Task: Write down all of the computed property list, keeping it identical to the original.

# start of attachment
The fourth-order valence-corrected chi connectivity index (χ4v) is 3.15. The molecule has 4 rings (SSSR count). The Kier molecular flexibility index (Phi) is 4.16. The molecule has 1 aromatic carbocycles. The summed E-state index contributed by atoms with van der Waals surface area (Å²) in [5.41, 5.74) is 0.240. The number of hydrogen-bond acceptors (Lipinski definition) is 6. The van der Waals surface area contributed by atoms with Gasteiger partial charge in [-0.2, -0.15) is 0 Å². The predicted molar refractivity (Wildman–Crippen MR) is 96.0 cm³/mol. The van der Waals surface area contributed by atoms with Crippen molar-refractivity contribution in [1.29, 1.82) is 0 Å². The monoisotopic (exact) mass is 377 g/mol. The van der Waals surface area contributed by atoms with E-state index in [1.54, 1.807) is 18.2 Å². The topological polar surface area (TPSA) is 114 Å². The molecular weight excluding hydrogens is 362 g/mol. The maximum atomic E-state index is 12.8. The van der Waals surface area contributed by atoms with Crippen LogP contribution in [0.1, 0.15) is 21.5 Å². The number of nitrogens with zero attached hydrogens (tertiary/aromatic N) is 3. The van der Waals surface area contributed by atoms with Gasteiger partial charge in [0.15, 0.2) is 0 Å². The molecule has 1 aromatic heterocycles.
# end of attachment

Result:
The fourth-order valence-corrected chi connectivity index (χ4v) is 3.15. The molecule has 4 rings (SSSR count). The Kier molecular flexibility index (Phi) is 4.16. The molecule has 1 aromatic carbocycles. The summed E-state index contributed by atoms with van der Waals surface area (Å²) in [5.41, 5.74) is 0.240. The number of hydrogen-bond acceptors (Lipinski definition) is 6. The van der Waals surface area contributed by atoms with Gasteiger partial charge in [-0.2, -0.15) is 0 Å². The predicted molar refractivity (Wildman–Crippen MR) is 96.0 cm³/mol. The van der Waals surface area contributed by atoms with Crippen molar-refractivity contribution in [1.29, 1.82) is 0 Å². The monoisotopic (exact) mass is 377 g/mol. The van der Waals surface area contributed by atoms with E-state index in [1.54, 1.807) is 18.2 Å². The topological polar surface area (TPSA) is 114 Å². The molecular weight excluding hydrogens is 362 g/mol. The maximum atomic E-state index is 12.8. The van der Waals surface area contributed by atoms with Crippen LogP contribution in [0.1, 0.15) is 21.5 Å². The number of nitrogens with zero attached hydrogens (tertiary/aromatic N) is 3. The van der Waals surface area contributed by atoms with Gasteiger partial charge in [0.15, 0.2) is 0 Å². The molecule has 1 aromatic heterocycles.